1 April – 30 September

  • Monday – Saturday: 09:00 – 19:00
  • Sunday: 09:00-13:00

1 October – 31 March

  • Monday – Saturday: 09:00-15:00
  • Sunday: Closed

Salona ticket prices:

  • Adults: 40 kuna
  • Children & Students: 20 kuna

When we visited during the off-season in March, there was a billboard at Salona’s main entrance by the Manastirine indicating opening hours and ticket prices. However, there were no employees on site to dispense tickets. We assume that the entry was free because we visited outside of the tourist season. The museum inside the Tusculum was not open at that time either.

Between strolling, picnicking, and pondering, we easily whiled away a few hours at Salona.

Accessibility:

Unfortunately, Salona is not wheelchair-accessible.

You’ll encounter uneven ground and broken rubble in many spots, so it’s a good idea to wear supportive shoes.

Signage:

Informational signs, written in Croatian and English, identify the major sites inside ancient Salona. Despite the presence of these signs near the main sites, we still had to use our detective skills to imagine the functions that many of the ruined structures would’ve originally had. Many ruins remained mysterious, but that was much of the fun!

What to bring:

Ancient Salona was a large city, and it still covers a sizable area today. For example, popular attractions like the Manastirine and Amphitheater are 1 km (about .5 mile) apart.

The archaeological park is mostly unshaded, so be sure to bring sun protection (hat, sunscreen). Also, there are no places to buy refreshments within Salona, so pack your own water and snacks. Likewise, there are no garbage receptacles, so please take your trash with you.

More information about ancient Salona:

Accommodation in the Split area:

Shawn and I have spent a total of five winters and one summer in and around the city of Split, using it as a base to explore Croatia’s popular Central Dalmatia region. We’ve made it a habit to create new memories by staying in a different property each year. Over the years, we’ve had long-term stays in Split, Trogir, and Makarska.

We would happily revisit all of the following apartments. (Please note that some are affiliate links.)

  • Apartments Mirkec (Trogir) – We spent 7 wonderful weeks in this studio apartment, which is located in the heart of the town of Trogir. The apartment had good Wifi and a kitchen with all the basics. It was also perfectly situated in the heart of Trogir’s gorgeous Old Town, just a minute’s walk from the seaside walkway, the Riva. Trogir’s bus station was about a 5-minute walk from the Apartments Mirkec, making day trips using mass transportation easy.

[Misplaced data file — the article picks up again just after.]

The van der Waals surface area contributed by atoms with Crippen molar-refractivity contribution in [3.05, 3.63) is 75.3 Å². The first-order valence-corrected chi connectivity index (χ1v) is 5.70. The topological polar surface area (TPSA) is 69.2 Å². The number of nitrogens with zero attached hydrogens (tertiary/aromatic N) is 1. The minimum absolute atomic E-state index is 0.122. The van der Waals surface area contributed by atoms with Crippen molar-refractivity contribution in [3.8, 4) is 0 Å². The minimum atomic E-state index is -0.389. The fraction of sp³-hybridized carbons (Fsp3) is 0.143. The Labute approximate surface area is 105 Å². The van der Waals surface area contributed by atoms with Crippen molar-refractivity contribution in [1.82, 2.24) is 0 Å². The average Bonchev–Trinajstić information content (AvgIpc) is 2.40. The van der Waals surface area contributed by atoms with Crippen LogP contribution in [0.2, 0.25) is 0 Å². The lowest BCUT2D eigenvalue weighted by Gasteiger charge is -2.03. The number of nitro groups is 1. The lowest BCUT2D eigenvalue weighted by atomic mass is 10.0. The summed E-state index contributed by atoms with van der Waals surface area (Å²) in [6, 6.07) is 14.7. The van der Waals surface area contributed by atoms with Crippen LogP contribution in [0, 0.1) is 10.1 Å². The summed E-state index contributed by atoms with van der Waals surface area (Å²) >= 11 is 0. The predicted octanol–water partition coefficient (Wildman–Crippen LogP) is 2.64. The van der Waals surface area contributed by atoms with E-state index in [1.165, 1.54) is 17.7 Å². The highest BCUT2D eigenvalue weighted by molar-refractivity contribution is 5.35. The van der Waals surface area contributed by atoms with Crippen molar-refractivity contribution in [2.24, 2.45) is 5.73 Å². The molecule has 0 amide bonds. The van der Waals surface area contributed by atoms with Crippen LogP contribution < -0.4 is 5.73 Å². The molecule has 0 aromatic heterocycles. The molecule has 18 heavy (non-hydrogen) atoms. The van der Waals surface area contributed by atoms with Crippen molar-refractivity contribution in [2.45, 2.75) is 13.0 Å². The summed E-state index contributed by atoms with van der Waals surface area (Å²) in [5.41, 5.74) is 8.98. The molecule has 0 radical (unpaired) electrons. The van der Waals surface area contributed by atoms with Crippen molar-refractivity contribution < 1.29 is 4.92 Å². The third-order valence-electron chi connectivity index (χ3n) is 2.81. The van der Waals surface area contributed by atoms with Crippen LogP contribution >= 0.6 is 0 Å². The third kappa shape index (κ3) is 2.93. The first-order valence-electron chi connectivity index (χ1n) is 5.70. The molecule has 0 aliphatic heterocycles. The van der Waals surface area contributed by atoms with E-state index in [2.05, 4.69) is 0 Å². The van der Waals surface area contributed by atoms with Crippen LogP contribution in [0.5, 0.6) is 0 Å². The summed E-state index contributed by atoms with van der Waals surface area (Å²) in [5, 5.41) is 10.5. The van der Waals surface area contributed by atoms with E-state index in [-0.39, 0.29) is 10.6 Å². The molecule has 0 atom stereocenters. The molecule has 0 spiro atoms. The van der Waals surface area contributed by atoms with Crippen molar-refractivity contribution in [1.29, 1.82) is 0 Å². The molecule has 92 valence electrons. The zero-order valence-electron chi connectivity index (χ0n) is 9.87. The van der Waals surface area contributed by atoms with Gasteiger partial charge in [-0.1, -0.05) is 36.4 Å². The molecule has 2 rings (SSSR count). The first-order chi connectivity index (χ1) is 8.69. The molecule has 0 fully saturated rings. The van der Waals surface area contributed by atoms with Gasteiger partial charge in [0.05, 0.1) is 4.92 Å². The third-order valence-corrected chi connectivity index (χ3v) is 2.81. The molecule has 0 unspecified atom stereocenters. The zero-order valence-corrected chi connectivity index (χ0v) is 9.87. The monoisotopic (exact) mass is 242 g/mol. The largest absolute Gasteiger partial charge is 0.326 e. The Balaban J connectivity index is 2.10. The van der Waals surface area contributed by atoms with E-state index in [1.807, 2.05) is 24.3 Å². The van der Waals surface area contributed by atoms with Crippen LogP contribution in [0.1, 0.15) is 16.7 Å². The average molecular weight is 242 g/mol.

• Kaleta Apartments (Split) – These lovely apartments are located within Diocletian’s Palace (well, technically just a few meters from the Iron Gate). Our elegant studio apartment, called the “Diocletian’s Suite,” had lots of character — including Roman brickwork embedded into the wall. We had overhead views of life on Split’s Old Town streets, and we enjoyed chatting with the friendly owners, Novica and Negri. We spent about 2.5 months here.
  • Guesthouse F (Split) – This cozy studio apartment is located in Split’s Varoš neighborhood, just a few minutes’ walk from Diocletian’s Palace. With its quirky narrow streets and stone homes decorated with hunter-green shutters and flower boxes, Varoš is charming. One of Guesthouse F’s apartments was originally a horseshoe maker’s workshop, owned by Anja’s grandfather. Shawn and I dubbed it the “horseshoe cottage.” Aside from our central location, we loved having a tiny terrace. We also appreciated the kindness of our hosts, Anja and Miro. In total, we spent about 2 months here.
  • Viola Apartment (Split) – We spent roughly 3 months in this wonderful 2-bedroom apartment, which is also in the Varoš neighborhood of Split. The apartment also has a lovely sun porch and garden. It is in an old stone home, but the interior has recently been remodeled. We were in a perfect location for accessing Diocletian’s Palace and Marjan Forest Park, too. On foot, it takes about six minutes to reach Split’s most famous lookout point near the Caffe Bar Vidilica. The owner, Ljubica, lives upstairs. She is easygoing and helpful.